May your energy, experiences, joy and well-being bloom as abundantly as the season! 
Here's to sunny days lived to the fullest, Katrina

Sakura Festival - Tokyo, Japan - April 2017

Sakura Festival - Tokyo, Japan - April 2017

Are You Still Fun?

        A few years ago, my husband and I went to a destination wedding of a college friend.  The maid-of-honor was larger than life in a way that was absolutely and ridiculously playful, hilarious and downright silly.  Her charm gravitationally pulled everyone in through the wedding weekend – she brought out in each of us our hidden self that dances like no one is watching, laughs until our belly hurts, and plays with reckless abandon.  That wedding weekend was so inordinately fun, that it gave me pause. I turned to my husband on the drive home and said, “Am I still fun?”  It wasn’t that I didn’t fully enjoy my life; it was that the weekend had been so standout fun and playful, it made me wonder if I had become too serious in my adult life?  Had I forgotten what it was like to channel my inner child?

        It turns out the majority of us have done just that.  Children laugh an average of 400 times a day – adults, just 17 times.  Integrating play into their activities is effortless and natural, as is curiosity and questioning.  The volume of questions adults ask steeply declines as we approach adulthood, and with it, our creativity.  Organizations that rely on innovation are tuning into this and intentionally creating cultures that hone creativity and design thinking to solve difficult problems by welcoming curiosity and questioning. 

        Since play is linked to creativity, happiness and productivity, gone are the days we should work in order to play.  Instead, we should look for ways to infuse play into our work.  What type of work day do you enjoy more – one that is all-business or one that allows you to enjoy a laugh with your colleagues and have some fun in the process?

        What I found to be good news was that there’s more than one way to play, so if your kind of play is not the Maid-of-Honor, life-of-the-party-type, there’s hope for you!  Yes, you can still have fun and be fun.  In his book Play, Dr. Stuart Brown explains that play comes in a variety of formats - it can be social, imaginative, involve objects or rough-housing (think sports!), or be experienced as a spectator. 

        The bottom line is that regardless of how you experience play, we all need more of it.  While research on play and the brain in humans is burgeoning but still limited, we know from research on mammals that those who play more live longer, have better survival instincts, and develop more complex brains.  Signals from others of playfulness - from body language, voice or facial expression - communicate that we are safe in our company and help to establish trust.  And when our brains do not detect threat, we decrease our stressors and are free to enjoy the feel-good stuff in life and express ourselves more authentically.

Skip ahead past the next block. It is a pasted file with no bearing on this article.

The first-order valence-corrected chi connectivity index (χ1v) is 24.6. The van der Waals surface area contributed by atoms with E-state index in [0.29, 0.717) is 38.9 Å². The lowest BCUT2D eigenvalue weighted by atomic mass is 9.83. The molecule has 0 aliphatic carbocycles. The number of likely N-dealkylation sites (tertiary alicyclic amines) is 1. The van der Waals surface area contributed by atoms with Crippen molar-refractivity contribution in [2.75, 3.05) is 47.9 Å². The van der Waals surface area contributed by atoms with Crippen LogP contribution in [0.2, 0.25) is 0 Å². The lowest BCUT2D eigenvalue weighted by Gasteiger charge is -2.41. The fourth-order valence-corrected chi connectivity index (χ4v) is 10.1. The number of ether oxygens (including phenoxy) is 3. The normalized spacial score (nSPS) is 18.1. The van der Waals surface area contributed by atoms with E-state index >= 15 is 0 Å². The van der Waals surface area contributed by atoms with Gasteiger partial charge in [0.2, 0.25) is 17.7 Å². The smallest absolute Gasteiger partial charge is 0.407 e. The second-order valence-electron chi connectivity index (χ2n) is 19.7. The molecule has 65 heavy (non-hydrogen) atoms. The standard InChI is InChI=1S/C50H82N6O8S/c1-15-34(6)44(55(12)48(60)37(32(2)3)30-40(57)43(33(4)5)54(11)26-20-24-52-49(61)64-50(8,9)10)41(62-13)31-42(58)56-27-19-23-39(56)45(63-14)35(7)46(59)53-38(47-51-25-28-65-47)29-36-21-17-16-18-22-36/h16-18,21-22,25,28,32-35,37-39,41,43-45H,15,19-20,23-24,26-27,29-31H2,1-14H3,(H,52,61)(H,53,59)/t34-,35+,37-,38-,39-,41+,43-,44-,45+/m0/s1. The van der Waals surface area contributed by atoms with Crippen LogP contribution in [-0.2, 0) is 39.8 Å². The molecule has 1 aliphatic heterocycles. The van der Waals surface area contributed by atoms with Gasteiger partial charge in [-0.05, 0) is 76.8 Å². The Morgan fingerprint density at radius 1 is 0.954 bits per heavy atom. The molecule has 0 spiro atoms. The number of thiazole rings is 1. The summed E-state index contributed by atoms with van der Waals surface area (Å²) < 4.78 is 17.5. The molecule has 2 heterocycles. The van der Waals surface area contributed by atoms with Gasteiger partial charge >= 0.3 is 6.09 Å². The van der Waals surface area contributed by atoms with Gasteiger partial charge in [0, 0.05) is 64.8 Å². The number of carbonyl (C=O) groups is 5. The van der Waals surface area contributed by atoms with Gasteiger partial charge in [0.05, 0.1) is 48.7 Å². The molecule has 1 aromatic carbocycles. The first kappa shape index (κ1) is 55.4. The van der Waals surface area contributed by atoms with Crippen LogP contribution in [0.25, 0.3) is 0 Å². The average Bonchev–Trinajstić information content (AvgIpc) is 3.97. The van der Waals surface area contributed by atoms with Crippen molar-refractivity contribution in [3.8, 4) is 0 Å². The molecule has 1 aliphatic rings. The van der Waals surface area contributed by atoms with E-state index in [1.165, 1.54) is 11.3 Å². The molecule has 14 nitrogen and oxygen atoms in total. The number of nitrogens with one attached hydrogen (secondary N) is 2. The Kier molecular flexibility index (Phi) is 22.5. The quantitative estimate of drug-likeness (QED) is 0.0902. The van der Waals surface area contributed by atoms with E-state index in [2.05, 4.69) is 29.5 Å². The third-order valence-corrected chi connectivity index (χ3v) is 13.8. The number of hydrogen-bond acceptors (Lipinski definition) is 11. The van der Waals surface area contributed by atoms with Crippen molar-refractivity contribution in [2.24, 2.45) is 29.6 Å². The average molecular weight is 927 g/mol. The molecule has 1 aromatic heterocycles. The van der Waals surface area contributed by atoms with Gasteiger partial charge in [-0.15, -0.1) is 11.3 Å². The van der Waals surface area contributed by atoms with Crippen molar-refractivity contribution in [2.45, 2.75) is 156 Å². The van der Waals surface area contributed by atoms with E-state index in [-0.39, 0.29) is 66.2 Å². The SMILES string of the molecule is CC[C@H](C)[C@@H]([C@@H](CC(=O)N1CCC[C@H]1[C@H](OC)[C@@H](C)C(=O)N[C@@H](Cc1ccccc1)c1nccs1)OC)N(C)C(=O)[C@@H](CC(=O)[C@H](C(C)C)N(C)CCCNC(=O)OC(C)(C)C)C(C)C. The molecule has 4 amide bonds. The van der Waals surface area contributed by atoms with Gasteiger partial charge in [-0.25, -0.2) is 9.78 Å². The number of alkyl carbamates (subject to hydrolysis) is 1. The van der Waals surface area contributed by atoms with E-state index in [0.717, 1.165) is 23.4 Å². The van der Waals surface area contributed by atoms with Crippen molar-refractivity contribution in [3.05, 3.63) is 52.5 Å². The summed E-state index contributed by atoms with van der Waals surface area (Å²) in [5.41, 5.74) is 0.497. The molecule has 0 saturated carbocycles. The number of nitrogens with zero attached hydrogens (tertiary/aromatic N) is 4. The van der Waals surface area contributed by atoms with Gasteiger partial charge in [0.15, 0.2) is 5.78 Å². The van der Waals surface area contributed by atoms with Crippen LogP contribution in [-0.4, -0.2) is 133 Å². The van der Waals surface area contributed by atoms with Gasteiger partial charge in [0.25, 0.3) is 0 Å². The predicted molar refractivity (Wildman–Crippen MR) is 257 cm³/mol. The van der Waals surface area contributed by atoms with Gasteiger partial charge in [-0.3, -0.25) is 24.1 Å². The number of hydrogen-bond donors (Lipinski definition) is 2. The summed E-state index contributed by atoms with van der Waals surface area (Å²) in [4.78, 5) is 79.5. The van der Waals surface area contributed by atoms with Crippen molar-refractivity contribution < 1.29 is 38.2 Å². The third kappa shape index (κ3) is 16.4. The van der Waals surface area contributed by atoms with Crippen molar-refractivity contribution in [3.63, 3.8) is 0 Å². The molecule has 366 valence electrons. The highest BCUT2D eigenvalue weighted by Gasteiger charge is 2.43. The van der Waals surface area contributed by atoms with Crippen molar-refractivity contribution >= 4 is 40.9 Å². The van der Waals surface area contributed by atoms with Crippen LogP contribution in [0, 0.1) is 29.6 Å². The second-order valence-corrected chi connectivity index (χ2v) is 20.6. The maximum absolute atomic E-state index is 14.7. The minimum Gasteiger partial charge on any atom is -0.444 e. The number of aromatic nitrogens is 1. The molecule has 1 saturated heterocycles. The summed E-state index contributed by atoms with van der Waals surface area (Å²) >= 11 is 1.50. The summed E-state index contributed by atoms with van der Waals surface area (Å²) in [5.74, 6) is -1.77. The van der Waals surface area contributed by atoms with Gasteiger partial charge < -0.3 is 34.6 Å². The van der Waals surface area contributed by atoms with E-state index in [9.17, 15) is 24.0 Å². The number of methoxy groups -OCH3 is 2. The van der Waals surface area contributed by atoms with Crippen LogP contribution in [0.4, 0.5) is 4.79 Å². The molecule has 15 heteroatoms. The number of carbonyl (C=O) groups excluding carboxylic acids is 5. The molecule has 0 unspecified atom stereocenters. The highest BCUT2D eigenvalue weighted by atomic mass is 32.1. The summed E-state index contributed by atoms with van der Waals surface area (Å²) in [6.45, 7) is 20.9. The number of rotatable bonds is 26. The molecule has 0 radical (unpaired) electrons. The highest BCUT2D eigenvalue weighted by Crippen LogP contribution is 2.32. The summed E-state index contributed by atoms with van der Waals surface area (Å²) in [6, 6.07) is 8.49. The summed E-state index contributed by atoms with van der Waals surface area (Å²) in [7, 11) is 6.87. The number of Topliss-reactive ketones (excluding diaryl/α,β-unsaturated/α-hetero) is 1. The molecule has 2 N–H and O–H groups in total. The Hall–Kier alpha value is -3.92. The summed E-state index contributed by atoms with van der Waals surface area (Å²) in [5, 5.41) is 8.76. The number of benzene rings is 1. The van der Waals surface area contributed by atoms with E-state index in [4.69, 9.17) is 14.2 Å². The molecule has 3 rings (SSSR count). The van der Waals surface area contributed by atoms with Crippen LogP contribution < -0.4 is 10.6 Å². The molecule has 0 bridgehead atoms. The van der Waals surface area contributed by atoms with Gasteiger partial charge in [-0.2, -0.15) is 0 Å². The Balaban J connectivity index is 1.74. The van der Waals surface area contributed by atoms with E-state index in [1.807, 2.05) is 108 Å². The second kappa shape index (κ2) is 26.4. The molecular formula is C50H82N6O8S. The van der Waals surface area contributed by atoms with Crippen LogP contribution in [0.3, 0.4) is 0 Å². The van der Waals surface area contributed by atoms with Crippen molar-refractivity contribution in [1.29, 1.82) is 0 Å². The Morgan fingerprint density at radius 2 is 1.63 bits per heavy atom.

Let’s help each other to play more, laugh more, to not take ourselves too seriously, to be unencumbered, and to reconnect with what brings us joy!

Here’s to more LMAO, dancing-like-no-one-is-watching moments!

Rio in Flow

Photo by CelsoDiniz/iStock / Getty Images

            The Olympics are a big deal in the Calihan house.  During the past 2 weeks, we were glued to the games.  Watching the best athletes in the world come together – the energy, the passion, the sheer joy – to do what they’ve worked their entire lives for on a global stage, is nothing short of mesmerizing.  Watching athletes like Phelps, Ledecky, Biles, and Bolt make history in their events, I couldn’t help but draw questions and connections about what these performances teach us about creating joy and satisfaction in our own work.

           Research informs us that engagement, or flow, in our lives is a significant factor of our overall well-being.  These are the activities that fully absorb your focus – when time stops for you.  When the challenge at hand matches and slightly pushes the edge of our skills and strengths, we have optimal conditions to experience flow.  To watch Simone Biles on the balance beam is to witness flow.  She is not thinking about her homework or distracted by the floor routine music in the background – she is totally and completely focused and immersed in the flow of her routine.  Flow is the ultimate form of living in the present moment and enjoying it.  It is a perfect balance of concentration and ease.  When you’re in flow, you’re often doing and creating in ways that enhance your skills and mastery while making valued contributions to your organization.

Challenge: Create Flow in Your Work This Week

           You can create more flow experiences in your work by intentionally planning and participating in your flow activities.  Consider: in your job, what are you doing when time stops for you?  What are the activities that absorb your attention – in which you’re challenged, able and interested?  What are you doing when you’re fully present?  What conditions enable this for you - do you need silence or music or an inspired atmosphere? Does it involve being alone or collaborating with others? 

           Identify your flow activities, create the conditions that foster it, and carve out time for them.  In the coming week, intentionally schedule a work block into your calendar for this activity.  Notice how the experience makes you feel both during and after.  Relaxed, centered, energized?  What did you accomplish?  How might regular time spent in flow at work enhance your experience, job satisfaction and contributions?

           I love hearing from you!  Please send me a line to share your experience with creating more flow this week at katrina@point-of-arrival.com.

Flow on!